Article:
As China Piles on Debt, Consumers Seek a Piece of the Action
Home mortgages represent a majority of China’s new household loans by value, adding to a surge in real estate prices. Car loans have been growing even faster in percentage terms. And credit card debt is now rising in a country that is otherwise dependent on cash or online transactions.
There are signs that China is moving on the fringes to contain mortgage lending, in part to tame housing costs. In the past week, banks in Beijing began raising mortgage interest rates. In a lengthening list of China’s largest cities, banks are under instructions to discourage the use of personal loans for real estate speculation. Six large cities established new home sales restrictions in recent days to cool off prices.
Surging property prices have helped keep consumer spending high even as China’s growth has slowed, giving its economy a lift. But more debt may not spur more growth — and could pinch the household finances of some.
“China will get less of a kick out of consumer debt in the coming 18 months than it did in the past 18 months,” said Louis Kuijs, an economist with Oxford Economics, a British research firm.
Some economists also worry that consumer loans may be a backdoor way for bloated companies to maintain or even expand their capacity. China’s domestic automakers — many of which are state-owned and suffer from too many underused factories — have unleashed a blizzard of zero-interest car loans in the past two years, often through their own financing subsidiaries. In that time, the majority of Chinese consumers began to pay for cars with credit instead of cash, according to J. D. Power and Associates, a global consulting firm.
To be clear, most economists consider China’s consumer credit splurge to be a good thing. Chinese families are nowhere near the borrowing levels of spendthrift Americans, whose household debt is equal to more than three-quarters of the annual economic output of the United States. In China, that measure is still less than half.
Chinese leaders envision a time when their country, like the United States, derives a major chunk of its economic growth from people buying homes, cars and appliances. To do that, Chinese households need better access to mortgages, credit cards and other ways to enhance their purchasing power.
Traditionally, China’s state-controlled banking system focused on lending money to big state-owned companies. Economists view household lending as an appealing alternative to having banks shovel more money into unprofitable, debt-ridden state firms that cannot be closed because they provide jobs to millions of workers.
So far, consumer lending has helped Chinese consumers weather the gradual slowdown in the country’s economic growth in recent years. That is particularly true in places like Qiqihar, a city of five million in the northeastern province of Heilongjiang. The local economy took a hit last year when a large steel mill closed a big blast furnace and overstaffed communal- and state-owned enterprises pushed out more than 40,000 workers.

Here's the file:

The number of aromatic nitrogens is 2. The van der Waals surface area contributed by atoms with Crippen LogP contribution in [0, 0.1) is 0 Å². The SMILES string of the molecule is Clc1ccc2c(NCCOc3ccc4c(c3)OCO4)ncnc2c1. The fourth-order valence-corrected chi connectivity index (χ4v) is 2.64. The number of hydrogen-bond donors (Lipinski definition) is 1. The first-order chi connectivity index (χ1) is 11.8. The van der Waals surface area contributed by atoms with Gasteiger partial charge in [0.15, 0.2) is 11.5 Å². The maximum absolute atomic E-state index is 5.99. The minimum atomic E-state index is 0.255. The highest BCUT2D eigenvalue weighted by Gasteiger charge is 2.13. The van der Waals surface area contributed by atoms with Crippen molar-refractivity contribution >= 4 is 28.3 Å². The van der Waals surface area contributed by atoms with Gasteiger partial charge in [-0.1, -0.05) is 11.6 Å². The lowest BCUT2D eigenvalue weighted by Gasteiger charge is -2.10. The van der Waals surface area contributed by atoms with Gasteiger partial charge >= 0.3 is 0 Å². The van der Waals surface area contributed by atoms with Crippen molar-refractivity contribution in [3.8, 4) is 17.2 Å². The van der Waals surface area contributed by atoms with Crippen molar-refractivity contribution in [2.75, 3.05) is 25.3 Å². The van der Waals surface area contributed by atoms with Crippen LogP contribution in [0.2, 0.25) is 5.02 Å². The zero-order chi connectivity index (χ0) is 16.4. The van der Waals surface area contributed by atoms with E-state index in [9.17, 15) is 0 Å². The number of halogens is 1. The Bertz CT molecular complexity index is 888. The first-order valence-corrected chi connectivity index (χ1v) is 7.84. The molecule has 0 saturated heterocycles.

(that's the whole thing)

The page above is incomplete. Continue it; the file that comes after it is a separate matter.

But even here, 500 miles north of China’s border with North Korea, the local economy seems to be rebounding from a slump two years ago, when the national economy was looking shaky. Walk out the front door of the recently completed high-speed rail station in Qiqihar and no fewer than 45 cranes are visible, erecting apartment towers and office buildings. The city’s economy grew at an annual rate of 6.4 percent in the first half of this year, up from 5.6 percent in the same period last year and nearly matching the national growth rate of 6.9 percent thus far this year.
Borrowing has been a big help, residents say. Where apartments once sold for cash only, many people now offer down payments of between 20 percent and 30 percent and take out mortgages for the rest.
“Certainly more people tend to borrow when purchasing apartments,” said Fu Shiqiang, a real estate agent. “They may want to get a bigger apartment or do business.”
Zhao Ying, another property agent, said he used a credit card at supermarkets and shopping malls and bought a $21,000 Toyota Vios sedan last year with a zero-interest loan. He said he had bought his current apartment with cash but would do things differently next time.
“I will definitely get a mortgage,” Mr. Zhao said. “It is very convenient, and I could use the leftover money to do some business or investment.”
Ms. Li, the car saleswoman, and her husband built their wealth the traditional way. They bought an inexpensive, two-bedroom apartment in 2003 when they married. Her husband was given a small apartment by his employer. They bought a third apartment as an investment.
Real estate prices have surged since then, and Ms. Li and her husband have cashed in. They sold all three units and bought a spacious, three-bedroom apartment for themselves and spent $30,000 to remodel it. They also bought a Volkswagen Tiguan and a Honda Accord.
Their mortgage helps support that lifestyle. Ms. Li, who said nearly a third of her customers buy with credit, knows that they are not alone.
“When I got my first car in 2006, almost no one in my local community had one,” Ms. Li said. “Now the roads are packed, and it’s really hard to find a place to park.”
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